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Tale of Early Electrification Still a Winner

 

Photo of 1930s truck and people looking at electric meter

 

Decades apart, students win Youth Tour trip
by humanizing co-op history

By Chris Burrows | June 1, 2016

 

The 78-foot-tall bronze statue depicting six servicemen struggling to plant an American flag at Iwo Jima is a powerful sight for any Washington, D.C., visitor.

When Laura (Arnold) Mullin saw the Marine Corps War Memorial during her Government-in-Action Youth Tour trip in 1972, the effect was particularly poignant. “To stand there and look at that … and picture it coming alive, it had such an impact on me,” she said.

The monument brought American history to life for Mullin, and it was that fascination with the past that took her to Washington in the first place. When she heard Swisher Electric Cooperatives’ call for speeches about electricity to earn a Youth Tour trip, Mullin, who grew up in Silverton, turned to history and someone who lived through the effort to get rural power.

“When you speak about an event in history, you have to first speak about the people,” she said. “It’s they who caused the event.”

Mullin’s father, the late Fred Arnold, was a teenager in the 1940s when the local co-op strung a power line out to his family’s farm. As with so many families of the era, the arrival of electricity changed their way of life dramatically. As they discussed his experience, Mullin was struck by what her father experienced in life without electricity, which was difficult for her to imagine.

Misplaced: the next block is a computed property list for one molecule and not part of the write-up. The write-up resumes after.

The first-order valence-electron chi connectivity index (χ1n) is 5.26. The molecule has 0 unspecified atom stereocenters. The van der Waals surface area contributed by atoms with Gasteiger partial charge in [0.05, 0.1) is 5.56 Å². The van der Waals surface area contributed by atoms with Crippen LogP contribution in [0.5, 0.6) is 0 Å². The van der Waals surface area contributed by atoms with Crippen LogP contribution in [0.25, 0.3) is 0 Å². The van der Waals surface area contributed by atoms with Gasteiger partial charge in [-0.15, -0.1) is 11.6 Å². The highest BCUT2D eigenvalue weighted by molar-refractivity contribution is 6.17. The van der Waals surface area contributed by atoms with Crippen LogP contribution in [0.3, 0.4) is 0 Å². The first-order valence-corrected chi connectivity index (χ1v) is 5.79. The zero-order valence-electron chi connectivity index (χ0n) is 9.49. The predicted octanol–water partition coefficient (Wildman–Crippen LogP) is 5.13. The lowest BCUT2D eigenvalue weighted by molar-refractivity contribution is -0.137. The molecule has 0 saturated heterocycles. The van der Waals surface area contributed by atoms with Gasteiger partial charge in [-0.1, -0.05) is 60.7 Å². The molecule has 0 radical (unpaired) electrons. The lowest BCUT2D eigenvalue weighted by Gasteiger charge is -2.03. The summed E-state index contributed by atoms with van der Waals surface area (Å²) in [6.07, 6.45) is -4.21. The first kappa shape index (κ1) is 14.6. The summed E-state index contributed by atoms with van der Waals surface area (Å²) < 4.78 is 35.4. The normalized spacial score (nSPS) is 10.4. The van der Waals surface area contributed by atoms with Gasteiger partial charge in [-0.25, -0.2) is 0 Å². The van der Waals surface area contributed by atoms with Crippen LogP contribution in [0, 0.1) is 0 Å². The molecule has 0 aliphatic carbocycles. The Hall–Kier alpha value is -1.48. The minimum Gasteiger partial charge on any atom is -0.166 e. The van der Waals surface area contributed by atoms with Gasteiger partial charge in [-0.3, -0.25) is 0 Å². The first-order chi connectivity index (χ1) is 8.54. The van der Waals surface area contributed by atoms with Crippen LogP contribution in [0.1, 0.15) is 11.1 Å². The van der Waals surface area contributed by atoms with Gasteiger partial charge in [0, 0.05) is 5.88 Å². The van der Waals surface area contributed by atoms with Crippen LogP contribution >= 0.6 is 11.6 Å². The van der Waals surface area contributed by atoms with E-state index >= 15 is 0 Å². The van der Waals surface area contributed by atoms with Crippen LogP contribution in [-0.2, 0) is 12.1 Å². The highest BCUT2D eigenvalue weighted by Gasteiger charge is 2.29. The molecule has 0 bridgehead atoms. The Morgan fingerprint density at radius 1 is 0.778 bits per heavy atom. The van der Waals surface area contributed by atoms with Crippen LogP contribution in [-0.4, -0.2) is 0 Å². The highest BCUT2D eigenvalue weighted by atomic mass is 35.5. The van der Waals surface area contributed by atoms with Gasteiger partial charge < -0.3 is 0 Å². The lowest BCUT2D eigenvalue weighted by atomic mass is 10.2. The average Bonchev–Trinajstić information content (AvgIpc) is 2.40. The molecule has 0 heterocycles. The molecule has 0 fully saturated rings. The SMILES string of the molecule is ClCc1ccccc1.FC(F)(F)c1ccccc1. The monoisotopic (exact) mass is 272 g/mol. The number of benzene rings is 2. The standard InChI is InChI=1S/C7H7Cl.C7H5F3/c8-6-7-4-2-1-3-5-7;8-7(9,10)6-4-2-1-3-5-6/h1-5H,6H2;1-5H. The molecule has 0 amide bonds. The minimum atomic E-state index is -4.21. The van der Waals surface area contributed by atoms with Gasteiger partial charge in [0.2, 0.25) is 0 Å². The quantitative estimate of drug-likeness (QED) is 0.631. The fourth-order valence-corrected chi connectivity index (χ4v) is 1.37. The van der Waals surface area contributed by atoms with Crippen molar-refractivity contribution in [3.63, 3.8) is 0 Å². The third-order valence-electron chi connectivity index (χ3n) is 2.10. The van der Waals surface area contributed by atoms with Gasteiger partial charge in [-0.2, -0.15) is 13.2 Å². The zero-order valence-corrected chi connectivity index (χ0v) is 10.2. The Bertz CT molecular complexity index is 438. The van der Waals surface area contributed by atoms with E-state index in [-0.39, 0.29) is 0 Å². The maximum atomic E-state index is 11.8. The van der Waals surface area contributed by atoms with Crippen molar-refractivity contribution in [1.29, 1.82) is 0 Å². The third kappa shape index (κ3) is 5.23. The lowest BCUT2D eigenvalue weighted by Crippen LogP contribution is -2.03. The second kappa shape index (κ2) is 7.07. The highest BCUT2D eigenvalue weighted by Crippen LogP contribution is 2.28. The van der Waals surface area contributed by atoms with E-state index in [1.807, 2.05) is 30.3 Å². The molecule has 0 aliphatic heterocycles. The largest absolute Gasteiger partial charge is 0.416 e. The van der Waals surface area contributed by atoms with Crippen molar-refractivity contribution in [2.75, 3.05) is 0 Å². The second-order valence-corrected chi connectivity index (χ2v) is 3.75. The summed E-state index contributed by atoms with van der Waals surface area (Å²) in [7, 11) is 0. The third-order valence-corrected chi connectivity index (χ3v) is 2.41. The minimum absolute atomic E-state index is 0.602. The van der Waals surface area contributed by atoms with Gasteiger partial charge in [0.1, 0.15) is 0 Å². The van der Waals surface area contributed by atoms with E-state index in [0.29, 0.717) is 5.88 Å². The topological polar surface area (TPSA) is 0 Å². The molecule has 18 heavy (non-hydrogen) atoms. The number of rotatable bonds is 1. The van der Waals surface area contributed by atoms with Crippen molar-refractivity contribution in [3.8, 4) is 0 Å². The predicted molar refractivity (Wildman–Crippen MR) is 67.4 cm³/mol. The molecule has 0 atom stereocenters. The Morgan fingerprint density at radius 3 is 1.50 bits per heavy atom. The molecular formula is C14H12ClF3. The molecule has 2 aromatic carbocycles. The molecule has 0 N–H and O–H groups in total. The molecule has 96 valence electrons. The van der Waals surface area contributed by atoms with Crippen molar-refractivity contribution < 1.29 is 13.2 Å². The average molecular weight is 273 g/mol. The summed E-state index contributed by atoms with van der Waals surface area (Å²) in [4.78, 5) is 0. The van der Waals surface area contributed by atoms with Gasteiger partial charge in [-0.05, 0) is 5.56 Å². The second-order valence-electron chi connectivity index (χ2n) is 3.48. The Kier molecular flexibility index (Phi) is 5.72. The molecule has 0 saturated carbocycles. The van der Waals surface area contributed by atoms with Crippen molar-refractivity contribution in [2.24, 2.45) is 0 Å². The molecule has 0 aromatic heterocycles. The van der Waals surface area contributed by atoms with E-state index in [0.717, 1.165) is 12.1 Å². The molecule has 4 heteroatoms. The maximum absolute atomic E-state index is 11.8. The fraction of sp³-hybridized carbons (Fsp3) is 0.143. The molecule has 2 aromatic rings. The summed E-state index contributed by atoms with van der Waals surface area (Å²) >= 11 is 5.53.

“It was exciting for them, but it was also a costly venture,” Mullin said. “They’re thinking, ‘All of a sudden, we have to spend money on electricity.’ It changed the way they did a lot of things.”

Her speech on the topic put a human face to the trials that farmers and communities endured before electricity improved their quality of life. The theme resonated with the contest’s judges, who selected her for the trip.

“Other kids were talking about numbers and statistics and how electricity works,” she said. “I was showing the change from his perspective. I asked him, ‘You didn’t have a refrigerator? What did you have?’ ”

Arnold’s perspective was no less striking 41 years later when high school junior Cody Daugherty sat down with him in 2013 to research his Swisher EC Youth Tour speech, which earned him the trip to D.C.

“He had so many stories,” Daugherty said, explaining how Arnold invited him in and offered him a sandwich. “I could have stayed there all day.

He said they had some sort of windmill that would generate their power before they had electricity, and they would use that to power an icebox. He said it was one of the neatest things.”

Just as sculptor Felix W. de Weldon’s bronze statue illustrates the struggle of American history for Mullin and millions of other Washington visitors, stories like Arnold’s continue to bring the history of co-ops to life for Mullin, Daugherty and other Youth Tour attendees.

“To me,” Mullin said, “everything was all about making something in history come alive.”

 

 

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